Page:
The heart wrenching tragedies throughout the Middle East are not the United States' fault, that is, at least not entirely.
The fact that many Sunni Muslims and Shiite Muslims distrust each other, that the Allies established artificial national boundaries to suite their interests after World War I, and that ruthless dictators past and present have often oppressed their people are major reasons why so much of the Middle East is broken and bleeding.
But the U.S. has made several bad situations in the Middle East far worse.
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Starting with Egypt, according to the Congressional Research Service, since 1987 the U.S. has given that nation $1.3 billion per year in military aid despite the fact that it was long ruled by the dictator Hosni Mubarak.
The brutal nature of Mubarak's government - where martial law was in effect for approximately 30 years - has been well-documented by Amnesty International and Human Rights Watch.
Israel's illegal occupation of the Palestinian West Bank, its refusal to allow subjugated Palestinians to form a viable nation, and the strangling blockade and brutal invasion of Gaza would not be possible without the approximate $3 billion in annual American aid and the United States' refusal to demand that Israel reverse course here.
While it is certainly a sad truth that under the dictator Saddam Hussein many Iraqis suffered, it is an even sadder truth that the 2003 U.S. led invasion of Iraq, caused even greater suffering to countless Iraqis.
After nearly nine years of war, hundreds of thousands of innocent Iraqi children, women and men are dead, over 4,480 American troops were killed, and Iraq overall is in a far worse state.
Furthermore, the U.S. war with Iraq unleashed deadly Islamist attacks upon thousands of Iraqi Christians.
In a CBS 60 Minutes segment, Rev. Canon Andrew White, an Anglican priest who has a long history of ministry in Iraq, said the situation there was clearly worse for Christians than under the Saddam Hussein regime.
And according to a Fox News report earlier this year, Fr. White said that in the past five years 1,096 of his own parishioners were killed.
He said that out of the 1.5 million Christians living in Iraq in 2003, only around 200,000 remain.
And now with the ruthless Islamic State controlling a large part of Iraq, the remaining Christian population is suffering even worse.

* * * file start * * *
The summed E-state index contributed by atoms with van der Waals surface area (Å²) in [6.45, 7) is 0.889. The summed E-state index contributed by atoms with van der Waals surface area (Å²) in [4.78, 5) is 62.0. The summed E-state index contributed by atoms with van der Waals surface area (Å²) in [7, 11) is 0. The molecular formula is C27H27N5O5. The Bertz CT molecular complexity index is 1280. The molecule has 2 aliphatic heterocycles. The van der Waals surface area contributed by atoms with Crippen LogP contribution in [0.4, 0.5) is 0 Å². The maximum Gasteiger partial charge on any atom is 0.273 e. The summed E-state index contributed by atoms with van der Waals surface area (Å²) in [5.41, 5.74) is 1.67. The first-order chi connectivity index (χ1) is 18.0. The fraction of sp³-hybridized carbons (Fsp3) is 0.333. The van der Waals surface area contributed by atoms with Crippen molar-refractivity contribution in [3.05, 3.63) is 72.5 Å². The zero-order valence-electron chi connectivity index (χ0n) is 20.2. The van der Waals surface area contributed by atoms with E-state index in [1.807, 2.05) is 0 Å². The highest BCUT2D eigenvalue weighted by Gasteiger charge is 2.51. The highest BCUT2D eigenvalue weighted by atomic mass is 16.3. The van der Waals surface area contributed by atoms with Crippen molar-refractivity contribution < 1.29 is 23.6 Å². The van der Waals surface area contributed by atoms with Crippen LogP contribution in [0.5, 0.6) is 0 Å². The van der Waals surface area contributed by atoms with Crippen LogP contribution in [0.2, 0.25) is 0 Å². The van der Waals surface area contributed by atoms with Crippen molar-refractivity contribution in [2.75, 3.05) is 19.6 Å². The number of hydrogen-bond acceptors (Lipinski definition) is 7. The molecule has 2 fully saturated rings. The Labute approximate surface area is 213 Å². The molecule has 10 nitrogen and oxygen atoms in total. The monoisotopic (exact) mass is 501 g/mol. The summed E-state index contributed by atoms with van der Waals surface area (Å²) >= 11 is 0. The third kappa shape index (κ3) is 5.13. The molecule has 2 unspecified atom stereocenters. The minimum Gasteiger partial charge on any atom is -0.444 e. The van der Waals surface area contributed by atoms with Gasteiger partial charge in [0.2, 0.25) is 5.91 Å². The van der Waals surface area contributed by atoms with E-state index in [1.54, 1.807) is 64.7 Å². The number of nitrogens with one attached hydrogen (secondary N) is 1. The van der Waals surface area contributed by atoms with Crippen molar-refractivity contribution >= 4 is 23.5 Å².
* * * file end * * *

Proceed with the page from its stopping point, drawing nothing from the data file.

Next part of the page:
There can be no doubt that the U.S. invasion of Iraq made a bad situation far worse.
Please help our suffering brothers and sisters in Christ by giving a generous donation to Your Catholic Voice Foundation.
And urge your Congressional delegation and President Obama (www.whitehouse.gov) to grant emergency asylum to as many as 300,000 Christians fleeing the barbarism of the Islamic State. This is simply the right thing to do!
Three years ago, the U.S. led an aerial attack against the regime of Libyan dictator Moammar Gaddafi leaving that nation awash in weapons which continue to help fuel the warring militias that have since been unleashed.
While U.S. bombing helped end Gaddafi's brutal reign, it did not stop the suffering of the Libyan people.
Bombs kill. They do not address the root-causes of conflict. Rather, they perpetuate the cycle of violence. Knowing that full well, and in response to President Barack Obama's threats to bomb Syria last year, Pope Francis called on people of faith to observe Sept. 7, 2013 as a day of prayer and fasting.
On that day the Holy Father said to over 100,000 people gathered in St. Peter's Square, and to all of us, "Forgiveness, dialogue, reconciliation - these are the words of peace, in beloved Syria, in the Middle East, in all the world!"
Tony Magliano is an internationally syndicated social justice and peace columnist. Please contact your diocesan newspaper and request that they carry Tony's column. Tony is available to speak at diocesan or parish gatherings about Catholic social teaching. His keynote address, "Advancing the Kingdom of God in the 21st Century," has been well received by diocesan gatherings from Salt Lake City to Baltimore. Tony can be reached at firstname.lastname@example.org.
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